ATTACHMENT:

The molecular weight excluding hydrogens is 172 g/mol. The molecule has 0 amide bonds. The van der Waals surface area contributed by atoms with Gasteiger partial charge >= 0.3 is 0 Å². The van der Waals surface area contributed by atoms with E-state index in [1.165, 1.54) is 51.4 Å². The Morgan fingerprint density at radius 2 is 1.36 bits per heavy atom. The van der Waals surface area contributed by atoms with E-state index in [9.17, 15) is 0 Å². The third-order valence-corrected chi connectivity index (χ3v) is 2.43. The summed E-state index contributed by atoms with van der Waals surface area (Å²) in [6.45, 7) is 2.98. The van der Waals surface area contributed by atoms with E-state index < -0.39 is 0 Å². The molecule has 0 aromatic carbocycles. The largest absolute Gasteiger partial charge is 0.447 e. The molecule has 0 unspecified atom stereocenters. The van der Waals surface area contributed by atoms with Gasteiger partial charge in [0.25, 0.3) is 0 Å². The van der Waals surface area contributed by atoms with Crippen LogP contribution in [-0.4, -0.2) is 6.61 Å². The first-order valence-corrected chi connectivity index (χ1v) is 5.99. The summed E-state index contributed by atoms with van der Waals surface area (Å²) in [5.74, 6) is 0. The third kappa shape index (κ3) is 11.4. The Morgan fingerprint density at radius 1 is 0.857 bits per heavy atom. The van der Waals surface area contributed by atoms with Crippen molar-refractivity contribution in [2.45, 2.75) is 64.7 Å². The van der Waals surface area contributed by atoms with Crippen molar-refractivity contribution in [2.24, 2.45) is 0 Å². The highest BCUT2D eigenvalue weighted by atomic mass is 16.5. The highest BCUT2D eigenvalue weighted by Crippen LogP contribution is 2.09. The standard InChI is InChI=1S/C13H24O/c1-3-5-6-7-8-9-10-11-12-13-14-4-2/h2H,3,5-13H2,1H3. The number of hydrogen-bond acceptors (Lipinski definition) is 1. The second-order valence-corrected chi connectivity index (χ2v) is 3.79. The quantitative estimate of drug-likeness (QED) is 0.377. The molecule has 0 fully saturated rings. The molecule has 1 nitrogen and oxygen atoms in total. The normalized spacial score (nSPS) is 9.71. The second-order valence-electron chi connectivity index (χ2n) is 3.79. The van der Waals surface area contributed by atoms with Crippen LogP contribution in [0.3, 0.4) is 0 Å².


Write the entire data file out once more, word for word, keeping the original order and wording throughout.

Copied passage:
The molecular weight excluding hydrogens is 172 g/mol. The molecule has 0 amide bonds. The van der Waals surface area contributed by atoms with Gasteiger partial charge >= 0.3 is 0 Å². The van der Waals surface area contributed by atoms with E-state index in [1.165, 1.54) is 51.4 Å². The Morgan fingerprint density at radius 2 is 1.36 bits per heavy atom. The van der Waals surface area contributed by atoms with E-state index in [9.17, 15) is 0 Å². The third-order valence-corrected chi connectivity index (χ3v) is 2.43. The summed E-state index contributed by atoms with van der Waals surface area (Å²) in [6.45, 7) is 2.98. The van der Waals surface area contributed by atoms with E-state index < -0.39 is 0 Å². The molecule has 0 aromatic carbocycles. The largest absolute Gasteiger partial charge is 0.447 e. The molecule has 0 unspecified atom stereocenters. The van der Waals surface area contributed by atoms with Gasteiger partial charge in [0.25, 0.3) is 0 Å². The van der Waals surface area contributed by atoms with Crippen LogP contribution in [-0.4, -0.2) is 6.61 Å². The first-order valence-corrected chi connectivity index (χ1v) is 5.99. The summed E-state index contributed by atoms with van der Waals surface area (Å²) in [5.74, 6) is 0. The third kappa shape index (κ3) is 11.4. The Morgan fingerprint density at radius 1 is 0.857 bits per heavy atom. The van der Waals surface area contributed by atoms with Crippen molar-refractivity contribution in [2.45, 2.75) is 64.7 Å². The van der Waals surface area contributed by atoms with Crippen molar-refractivity contribution in [2.24, 2.45) is 0 Å². The highest BCUT2D eigenvalue weighted by atomic mass is 16.5. The highest BCUT2D eigenvalue weighted by Crippen LogP contribution is 2.09. The standard InChI is InChI=1S/C13H24O/c1-3-5-6-7-8-9-10-11-12-13-14-4-2/h2H,3,5-13H2,1H3. The number of hydrogen-bond acceptors (Lipinski definition) is 1. The second-order valence-corrected chi connectivity index (χ2v) is 3.79. The quantitative estimate of drug-likeness (QED) is 0.377. The molecule has 0 fully saturated rings. The molecule has 1 nitrogen and oxygen atoms in total. The normalized spacial score (nSPS) is 9.71. The second-order valence-electron chi connectivity index (χ2n) is 3.79. The van der Waals surface area contributed by atoms with Crippen LogP contribution in [0.3, 0.4) is 0 Å².